20 Did a farrier’s job on : SHOD
22 Anatomical dividers : SEPTA
26 Hard covers : SCABS
27 Dr.’s order : MRI
28 First-time Winter Olympics participant of 2014 : MALTA
29 Multiple choice choices : ABC
30 Predators of the Amazon : ANACONDAS
32 Around : CIRCA
33 “Riverdale” or “The O.C.” : TEEN DRAMA
34 Words yawned in the afternoon : I NEED A NAP
35 Price abbr. : CTS
37 Uncle’s name : SAM
39 Bump on a log : BURL
41 Capital NNE of Marrakesh : RABAT
43 Parental nickname : MOMMA
44 Red-haired film princess : ARIEL
45 Bender : SPREE
46 Spiffy : SHARP
49 Western on A.F.I.’s “100 Years … 100 Movies” list : SHANE
51 Symbol of life : ANKH
52 Unchanged : AS IS
53 Customer ___ : CARE
54 Name attached to a Southeastern “-ville” : KNOX
58 Supply during a boom? : TNT

10 thoughts on “0223-19 NY Times Crossword 23 Feb 19, Saturday”

  1. 35:36, 15 or 20 frustrating minutes of which were spent in searching for an error: Early on, I entered BWAHAHAHA instead of MWAHAHAHA, giving me TBZ LIVE instead of TMZ LIVE (a name only vaguely familiar to me) and finally had to turn to Google to figure out what was wrong. I suppose, when I put in the final letter of a puzzle and don’t get the happy music, I should just do a “reveal” and take my lumps, but I think I learn more by trying to figure it out for myself and I’m sure that watching the timer tick away as I struggle is a character-building experience … 😜.

    (I also had some problems with ORPHAN BLACK, something I’d never heard of, but crosses finally came to my rescue there.)

  2. After one hour the bottom 5 rows were still pretty much blank and I gave up ….. Orphan black was IMO one of the best shows of the 2010s and I still couldn’t get it. You win some etc etc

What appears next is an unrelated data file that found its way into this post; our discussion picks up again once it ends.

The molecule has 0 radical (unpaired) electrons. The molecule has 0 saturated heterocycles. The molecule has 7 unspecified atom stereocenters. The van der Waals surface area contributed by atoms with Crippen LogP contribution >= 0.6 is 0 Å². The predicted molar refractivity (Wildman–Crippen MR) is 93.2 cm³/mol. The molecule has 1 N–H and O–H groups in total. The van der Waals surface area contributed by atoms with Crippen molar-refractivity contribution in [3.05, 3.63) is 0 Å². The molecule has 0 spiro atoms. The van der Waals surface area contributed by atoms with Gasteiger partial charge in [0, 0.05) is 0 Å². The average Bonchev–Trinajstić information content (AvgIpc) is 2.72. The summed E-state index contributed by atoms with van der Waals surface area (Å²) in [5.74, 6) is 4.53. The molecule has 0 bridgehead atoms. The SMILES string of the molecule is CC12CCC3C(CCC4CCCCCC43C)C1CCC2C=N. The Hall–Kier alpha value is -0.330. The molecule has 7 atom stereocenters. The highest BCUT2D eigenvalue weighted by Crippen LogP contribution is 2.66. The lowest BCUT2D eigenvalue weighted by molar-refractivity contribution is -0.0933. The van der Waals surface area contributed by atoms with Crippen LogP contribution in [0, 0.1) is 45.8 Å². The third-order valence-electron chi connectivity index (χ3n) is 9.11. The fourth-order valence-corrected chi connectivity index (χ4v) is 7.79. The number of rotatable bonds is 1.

3. Had to google “Orphan black”but otherwise clever puzzle. In particular 2,4, 5, 6, 7 downs.
    One hour with pencil and eraser.

  4. Only error was tBzlive which I should have caught. Agree that Orphan Black rocked and it helped that I could just fill that one in immediately. Had Yemen instead of Malta for awhile for some damn reason but managed to work it out. Fun Saturday.

  5. 30:32, no errors. Do setters deliberately set pitfalls? Equally valid, similarly spelled, entries which are wrong?? Or, are they just coincidences? I had MINERAL rights before MIRANDA, which led me to ARCH and MEERCATS. Also entered BON JOVI before SANTANA, ETAS before ETDS, BOLE and then BOLL before BURL. Only a very vague recollection allowed me to enter TMZ LIVE (and MWAH HA HA) instead of TBZ LIVE. Definitely a two cupper today, enjoyed the challenge.

    1. @BruceB … Re “Do setters deliberately set pitfalls?” …

      I’ve often asked myself that question and I think the answer is, “Sometimes, but mostly not.” I’ve found only a few instances in which I was essentially certain that I’d fallen into a carefully constructed trap and they’ve mostly been in harder puzzles than these, on websites belonging to particular setters (where I think they post things that an editor might not okay).